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Physiology 2019: Something for everyone

Events

Physiology 2019: Something for everyone

Events

Guy Bewick, University of Aberdeen, UK


Whatever your interest in physiology, be it in research of systems (cardiovascular, respiratory, musculoskeletal, neural, etc.), tissues (epithelia, adipose) or nuclear receptors, or be it in teaching, we have it covered at Physiology 2019 in Aberdeen. If the Annual Conference does not quench your thirst for knowledge, why not extend your stay in Scotland’s north-east to attend one of the five Satellite Symposia covering fatigue, obesity, cancer drug cardiotoxicity, and renal and placental physiology.

The Annual Prize Lecture by Silvia Arber (Basel Biozentrum, Switzerland) will describe her elegant work elucidating the function, assembly and plasticity of motor circuits. The Hodgkin-Huxley-Katz Lecture by Stephen Traynelis (Emory University, Georgia, USA) reveals the characteristics of neuronal glutamate receptors in health and disease. In the Joan Mott Prize Lecture, Claire Hills (University of Lincoln, UK) presents important discoveries in diabetic nephropathy and kidney disease mechanisms. And, finally, the Sharpey-Schafer Lecture by endocrinologist Roger Smith (University of Newcastle, Australia), a leading expert on pathophysiology of human pregnancy, will expound on the idiosyncrasies, interactions and inner workings of the body across species but especially in humans.

A particular teaching highlight will be Dee Silverthorn, whose textbook is a staple of many physiology degree programmes, who will provide insights into best teaching practice from an international perspective.

Aberdeen’s local representation is by Lora Heisler, recent winner of the Outstanding Scientific Achievement Award from the American Diabetes Association. She will present the Annual Public Lecture describing her work on the neural control of appetite, looking for new targets to tackle the current global epidemic of obesity.

So, please come and join these world-class speakers from across the globe and all stages of their careers who are coming to sample the renowned Scottish hospitality. We look forward to welcoming you to Aberdeen for a memorable summer scientific conference.

Attend our Satellite Symposia, free to Physiology 2019 attendees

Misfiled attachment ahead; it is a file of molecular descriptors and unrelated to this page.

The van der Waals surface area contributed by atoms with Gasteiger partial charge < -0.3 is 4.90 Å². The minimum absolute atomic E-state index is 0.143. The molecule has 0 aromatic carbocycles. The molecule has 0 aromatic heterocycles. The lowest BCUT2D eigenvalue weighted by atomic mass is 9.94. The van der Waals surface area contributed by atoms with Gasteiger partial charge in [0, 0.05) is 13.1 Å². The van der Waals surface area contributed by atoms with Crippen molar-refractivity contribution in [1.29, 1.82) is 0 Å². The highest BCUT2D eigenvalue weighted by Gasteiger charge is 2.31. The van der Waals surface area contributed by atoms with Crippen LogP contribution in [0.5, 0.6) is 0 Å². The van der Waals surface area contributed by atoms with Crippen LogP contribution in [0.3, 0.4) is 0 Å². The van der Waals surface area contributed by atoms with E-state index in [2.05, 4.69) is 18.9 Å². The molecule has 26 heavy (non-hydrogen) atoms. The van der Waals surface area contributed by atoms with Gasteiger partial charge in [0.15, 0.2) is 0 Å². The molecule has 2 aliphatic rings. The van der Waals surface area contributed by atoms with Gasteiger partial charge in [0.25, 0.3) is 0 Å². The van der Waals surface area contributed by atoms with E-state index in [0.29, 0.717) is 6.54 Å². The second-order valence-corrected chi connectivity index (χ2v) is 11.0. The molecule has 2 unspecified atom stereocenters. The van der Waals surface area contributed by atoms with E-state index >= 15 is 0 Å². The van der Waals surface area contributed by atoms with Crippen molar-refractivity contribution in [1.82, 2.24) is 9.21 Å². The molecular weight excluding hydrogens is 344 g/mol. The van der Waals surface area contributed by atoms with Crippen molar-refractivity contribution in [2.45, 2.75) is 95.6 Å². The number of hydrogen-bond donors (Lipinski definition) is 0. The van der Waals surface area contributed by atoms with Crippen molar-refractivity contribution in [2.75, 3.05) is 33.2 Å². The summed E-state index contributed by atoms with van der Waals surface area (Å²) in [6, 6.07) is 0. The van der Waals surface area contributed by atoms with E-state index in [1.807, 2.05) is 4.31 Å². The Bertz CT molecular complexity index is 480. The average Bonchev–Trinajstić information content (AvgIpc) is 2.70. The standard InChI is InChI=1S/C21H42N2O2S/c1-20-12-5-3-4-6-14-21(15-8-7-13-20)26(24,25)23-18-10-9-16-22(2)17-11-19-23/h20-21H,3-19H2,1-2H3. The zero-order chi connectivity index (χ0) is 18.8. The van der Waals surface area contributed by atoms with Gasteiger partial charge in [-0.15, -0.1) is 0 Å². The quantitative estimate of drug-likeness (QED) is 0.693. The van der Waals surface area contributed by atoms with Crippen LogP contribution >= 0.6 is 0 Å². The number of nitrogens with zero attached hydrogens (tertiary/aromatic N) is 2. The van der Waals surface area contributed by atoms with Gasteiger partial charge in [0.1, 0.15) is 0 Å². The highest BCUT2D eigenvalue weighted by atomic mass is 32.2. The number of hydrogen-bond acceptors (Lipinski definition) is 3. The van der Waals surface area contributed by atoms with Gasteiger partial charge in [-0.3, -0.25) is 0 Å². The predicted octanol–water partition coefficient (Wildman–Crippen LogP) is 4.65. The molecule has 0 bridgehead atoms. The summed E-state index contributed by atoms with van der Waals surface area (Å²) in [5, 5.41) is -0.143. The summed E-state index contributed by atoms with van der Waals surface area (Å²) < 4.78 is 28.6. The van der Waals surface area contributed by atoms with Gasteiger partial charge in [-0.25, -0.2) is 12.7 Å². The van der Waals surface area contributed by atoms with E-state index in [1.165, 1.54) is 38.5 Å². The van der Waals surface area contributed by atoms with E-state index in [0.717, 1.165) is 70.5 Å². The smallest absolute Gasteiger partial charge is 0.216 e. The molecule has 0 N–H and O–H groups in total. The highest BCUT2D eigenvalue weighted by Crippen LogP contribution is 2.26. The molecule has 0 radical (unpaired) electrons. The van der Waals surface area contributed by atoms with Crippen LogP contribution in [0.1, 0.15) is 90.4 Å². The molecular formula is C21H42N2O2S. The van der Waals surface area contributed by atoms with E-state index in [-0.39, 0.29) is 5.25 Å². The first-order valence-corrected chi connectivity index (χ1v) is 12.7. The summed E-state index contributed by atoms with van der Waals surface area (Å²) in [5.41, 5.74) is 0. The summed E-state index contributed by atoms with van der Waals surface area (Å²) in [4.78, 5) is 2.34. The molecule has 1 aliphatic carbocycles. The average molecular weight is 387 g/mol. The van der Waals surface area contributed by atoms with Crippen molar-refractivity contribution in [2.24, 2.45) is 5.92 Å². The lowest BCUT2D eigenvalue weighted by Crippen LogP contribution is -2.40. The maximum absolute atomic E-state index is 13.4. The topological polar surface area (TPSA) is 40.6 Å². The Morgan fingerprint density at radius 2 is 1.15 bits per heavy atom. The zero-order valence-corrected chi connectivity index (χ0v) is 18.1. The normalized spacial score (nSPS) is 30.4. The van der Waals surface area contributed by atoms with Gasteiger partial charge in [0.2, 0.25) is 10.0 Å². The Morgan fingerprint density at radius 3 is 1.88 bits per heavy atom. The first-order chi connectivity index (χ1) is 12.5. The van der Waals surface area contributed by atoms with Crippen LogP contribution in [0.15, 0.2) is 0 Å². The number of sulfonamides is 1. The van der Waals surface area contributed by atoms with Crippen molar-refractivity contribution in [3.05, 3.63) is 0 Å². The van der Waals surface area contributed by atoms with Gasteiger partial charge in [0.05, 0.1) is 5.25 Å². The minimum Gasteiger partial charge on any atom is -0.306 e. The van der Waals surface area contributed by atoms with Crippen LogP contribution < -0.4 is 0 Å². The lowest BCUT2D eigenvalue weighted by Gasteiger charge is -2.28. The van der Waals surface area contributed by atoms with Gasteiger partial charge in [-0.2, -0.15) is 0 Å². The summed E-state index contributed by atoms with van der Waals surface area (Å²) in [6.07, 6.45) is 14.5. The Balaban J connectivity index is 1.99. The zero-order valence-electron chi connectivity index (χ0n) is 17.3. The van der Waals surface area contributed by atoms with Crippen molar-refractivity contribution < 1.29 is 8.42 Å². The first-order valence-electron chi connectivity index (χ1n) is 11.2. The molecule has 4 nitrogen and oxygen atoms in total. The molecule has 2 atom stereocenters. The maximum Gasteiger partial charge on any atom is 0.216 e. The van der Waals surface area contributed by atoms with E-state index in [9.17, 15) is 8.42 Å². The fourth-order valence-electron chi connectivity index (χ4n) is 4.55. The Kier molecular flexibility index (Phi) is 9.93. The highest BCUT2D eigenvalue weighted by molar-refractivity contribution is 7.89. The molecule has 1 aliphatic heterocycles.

Our Satellite Symposia increase the involvement of underrepresented sub-disciplines of physiology at our flagship Annual Conference, Physiology 2019. This year, join us for one of the following five Satellite Symposia. Free to Physiology 2019 attendees, all held on Sunday, 7 July 2019. Keep reading for more detail about each meeting, and don’t forget to sign up when registering for Physiology 2019 on our website physoc.org/physiology2019/satellite-symposia

Cellular Mechanisms of Anticancer-Induced Cardiotoxicity Organisers: Susan Currie & Margaret Cunningham from the University of Strathclyde, UK

Cardiovascular disease and cancer are the leading causes of death in the industrialised world. Anti-cancer therapies have dramatically improved over recent years with increased patient survival rates following diagnosis. Kinase inhibitors in particular have had a major impact on cancer patient survival. However, a number of these agents have been reported to cause serious adverse effects on cardiac function, leading to increased numbers of cancer patients with cardiovascular complications that can, in some cases, lead to death. The true extent of the overall risk to cancer patients is unknown, and the underlying mechanism(s) responsible for the cardiotoxic effects remain to be fully identified.

Strategies to prevent or mitigate cardiotoxicity resulting from cancer treatment are urgently needed to ensure the best cancer care possible. Future management of anticancer-drug-related cardiotoxicity will rely on improved understanding of the cellular effects of these agents in the heart. This, combined with improved biomarker identification along with cardiac imaging for monitoring purposes, will be crucial in an overarching strategy to design effective targeted cardioprotective agents. This symposium will be a forum to bring together basic scientists, cardiologists and oncologists to present recent findings that will work towards this overall goal. Ultimately, collaboration across these disciplines will be essential for promotion of evidence-based research that can relate to clinical practice in the area of anticancer cardiotoxicity.

Fatigue as a Limitation to Performance Organisers: Derek Ball, University of Aberdeen, UK, and Ron Maughan, University of St Andrews, UK

The complex nature of fatigue is a function of single or multiple mechanisms that result in the failure to produce or maintain the required or expected muscle force/power output. Models to explain the underlying causes of fatigue range from single cell, to organ, to whole body examples and bring together the many different aspects of physiology represented through The Physiological Society.

This symposium will discuss potential limitations to performance imposed by the cardiovascular and respiratory systems, muscle metabolism and the central nervous system and how these factors are modulated by training, environment and nutritional status. In addition, a discussion of the strategies aimed at offsetting fatigue from the perspective of training adaptation and nutritional and pharmacological intervention will be invaluable.

Physiology of Obesity and Diabetes Organisers: Lora Heisler, University of Aberdeen, UK, Peter Aldiss, University of Birmingham, UK, Daniel Brayson, University College London, UK, and Jo Lewis, University of Cambridge, UK